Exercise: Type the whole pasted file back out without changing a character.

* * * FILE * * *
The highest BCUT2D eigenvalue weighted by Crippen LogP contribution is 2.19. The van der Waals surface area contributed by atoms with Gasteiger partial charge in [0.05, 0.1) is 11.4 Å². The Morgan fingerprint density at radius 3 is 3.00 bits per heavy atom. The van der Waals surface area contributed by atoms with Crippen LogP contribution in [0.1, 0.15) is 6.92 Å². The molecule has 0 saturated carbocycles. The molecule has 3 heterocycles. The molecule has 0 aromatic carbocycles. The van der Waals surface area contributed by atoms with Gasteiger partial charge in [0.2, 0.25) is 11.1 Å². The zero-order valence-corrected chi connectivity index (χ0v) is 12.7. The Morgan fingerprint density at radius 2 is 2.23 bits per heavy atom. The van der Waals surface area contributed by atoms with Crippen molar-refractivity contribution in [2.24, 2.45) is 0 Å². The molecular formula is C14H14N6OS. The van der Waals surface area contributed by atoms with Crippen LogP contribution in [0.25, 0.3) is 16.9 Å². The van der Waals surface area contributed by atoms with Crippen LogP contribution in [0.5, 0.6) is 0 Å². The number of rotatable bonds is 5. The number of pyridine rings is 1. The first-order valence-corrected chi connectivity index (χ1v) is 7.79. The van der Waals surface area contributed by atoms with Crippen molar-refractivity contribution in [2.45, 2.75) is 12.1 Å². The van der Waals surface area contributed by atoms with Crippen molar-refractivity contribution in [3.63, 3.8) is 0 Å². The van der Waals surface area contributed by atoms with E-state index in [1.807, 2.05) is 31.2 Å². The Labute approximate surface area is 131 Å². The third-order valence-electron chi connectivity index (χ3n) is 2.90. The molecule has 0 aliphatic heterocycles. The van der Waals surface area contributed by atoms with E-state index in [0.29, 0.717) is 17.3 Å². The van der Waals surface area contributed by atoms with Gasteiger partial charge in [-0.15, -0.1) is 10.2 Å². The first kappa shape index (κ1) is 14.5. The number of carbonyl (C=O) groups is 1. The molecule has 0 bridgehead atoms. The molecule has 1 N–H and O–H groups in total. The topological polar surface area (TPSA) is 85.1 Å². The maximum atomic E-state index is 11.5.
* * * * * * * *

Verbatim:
The highest BCUT2D eigenvalue weighted by Crippen LogP contribution is 2.19. The van der Waals surface area contributed by atoms with Gasteiger partial charge in [0.05, 0.1) is 11.4 Å². The Morgan fingerprint density at radius 3 is 3.00 bits per heavy atom. The van der Waals surface area contributed by atoms with Crippen LogP contribution in [0.1, 0.15) is 6.92 Å². The molecule has 0 saturated carbocycles. The molecule has 3 heterocycles. The molecule has 0 aromatic carbocycles. The van der Waals surface area contributed by atoms with Gasteiger partial charge in [0.2, 0.25) is 11.1 Å². The zero-order valence-corrected chi connectivity index (χ0v) is 12.7. The Morgan fingerprint density at radius 2 is 2.23 bits per heavy atom. The van der Waals surface area contributed by atoms with Crippen molar-refractivity contribution in [2.24, 2.45) is 0 Å². The molecular formula is C14H14N6OS. The van der Waals surface area contributed by atoms with Crippen LogP contribution in [0.25, 0.3) is 16.9 Å². The van der Waals surface area contributed by atoms with Crippen LogP contribution in [0.5, 0.6) is 0 Å². The number of rotatable bonds is 5. The number of pyridine rings is 1. The first-order valence-corrected chi connectivity index (χ1v) is 7.79. The van der Waals surface area contributed by atoms with Crippen molar-refractivity contribution in [2.45, 2.75) is 12.1 Å². The van der Waals surface area contributed by atoms with Crippen molar-refractivity contribution in [3.63, 3.8) is 0 Å². The van der Waals surface area contributed by atoms with E-state index in [1.807, 2.05) is 31.2 Å². The Labute approximate surface area is 131 Å². The third-order valence-electron chi connectivity index (χ3n) is 2.90. The molecule has 0 aliphatic heterocycles. The van der Waals surface area contributed by atoms with E-state index in [0.29, 0.717) is 17.3 Å². The van der Waals surface area contributed by atoms with Gasteiger partial charge in [-0.15, -0.1) is 10.2 Å². The first kappa shape index (κ1) is 14.5. The number of carbonyl (C=O) groups is 1. The molecule has 0 bridgehead atoms. The molecule has 1 N–H and O–H groups in total. The topological polar surface area (TPSA) is 85.1 Å². The maximum atomic E-state index is 11.5.